While conventional publications have made these outstanding photographs more widely available, this same partnership has come together to make these images accessible online through the Stained Glass Navigator (Figure 1). Viewers can now explore in detail the Great East Window, entering through a new and unprecedented uninterrupted view of the recently-conserved window, taken from the scaffolding erected in 2019 for the conservation of the Great Organ (Figure 2). The St Cuthbert Window, another of the three great windows framing the high altar, can also be explored through a new set of photographs taken in advance of the conservation of the window scheduled to begin in 2021, its extensive and complex narrative elucidated by the recent doctoral research of Dr Katie Harrison. In the forthcoming months additional windows will be added. As the resource develops, an interactive Minster plan will eventually provide the framework for a self-directed tour of the Minster’s windows.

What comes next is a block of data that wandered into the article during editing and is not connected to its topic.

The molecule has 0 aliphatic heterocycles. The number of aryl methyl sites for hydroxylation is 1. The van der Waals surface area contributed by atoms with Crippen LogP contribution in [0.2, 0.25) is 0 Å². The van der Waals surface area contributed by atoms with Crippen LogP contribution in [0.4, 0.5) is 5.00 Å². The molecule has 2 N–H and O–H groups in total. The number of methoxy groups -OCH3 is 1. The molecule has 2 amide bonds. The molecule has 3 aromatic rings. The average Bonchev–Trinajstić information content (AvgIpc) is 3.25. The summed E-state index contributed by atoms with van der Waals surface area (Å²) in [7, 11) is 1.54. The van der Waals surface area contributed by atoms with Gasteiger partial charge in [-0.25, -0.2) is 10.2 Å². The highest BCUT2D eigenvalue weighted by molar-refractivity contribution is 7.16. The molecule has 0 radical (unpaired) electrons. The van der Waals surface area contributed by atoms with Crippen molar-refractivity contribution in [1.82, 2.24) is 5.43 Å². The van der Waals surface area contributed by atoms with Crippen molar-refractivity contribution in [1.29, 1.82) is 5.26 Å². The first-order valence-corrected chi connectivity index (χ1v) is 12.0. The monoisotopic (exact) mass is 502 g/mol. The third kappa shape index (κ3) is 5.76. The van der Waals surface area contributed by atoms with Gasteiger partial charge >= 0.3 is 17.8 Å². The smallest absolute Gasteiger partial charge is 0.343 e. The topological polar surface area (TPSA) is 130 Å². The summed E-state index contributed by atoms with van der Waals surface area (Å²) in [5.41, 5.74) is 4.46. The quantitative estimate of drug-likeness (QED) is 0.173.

Fig. 2. Great East Window, York Minster Stained Glass Navigator (Image by YGT and © of The Chapter of York. Reproduced by kind permission of YGT and The Chapter of York)

Fig. 3. Zoom function in the Great East Window, York Minster Stained Glass Navigator (Image by YGT and © of The Chapter of York. Reproduced by kind permission of YGT and The Chapter of York)

Fig. 4. Panel 13b, St Cuthbert Window, York Minster Stained Glass Navigator (Image by YGT and © of The Chapter of York. Reproduced by kind permission of YGT and The Chapter of York)



Each window can be entered and explored using a zoom and pan function that draws the viewer deeper into the image. Individual panels can also be called up in high resolution, accompanied by captions that provide an additional level of iconographic information (Figure 4). Designers and developers of the Navigator, Chris Lawson and James Howard, comment on the technical challenges: “The biggest technical challenge was how to display an enormous photograph without expecting users to sit and wait for it to download. The photograph is split into tiles at various resolutions that are dynamically loaded as the user moves around and zooms in to the image of the window. This means the window displays quickly initially, and high-resolution tiles are only loaded when needed.”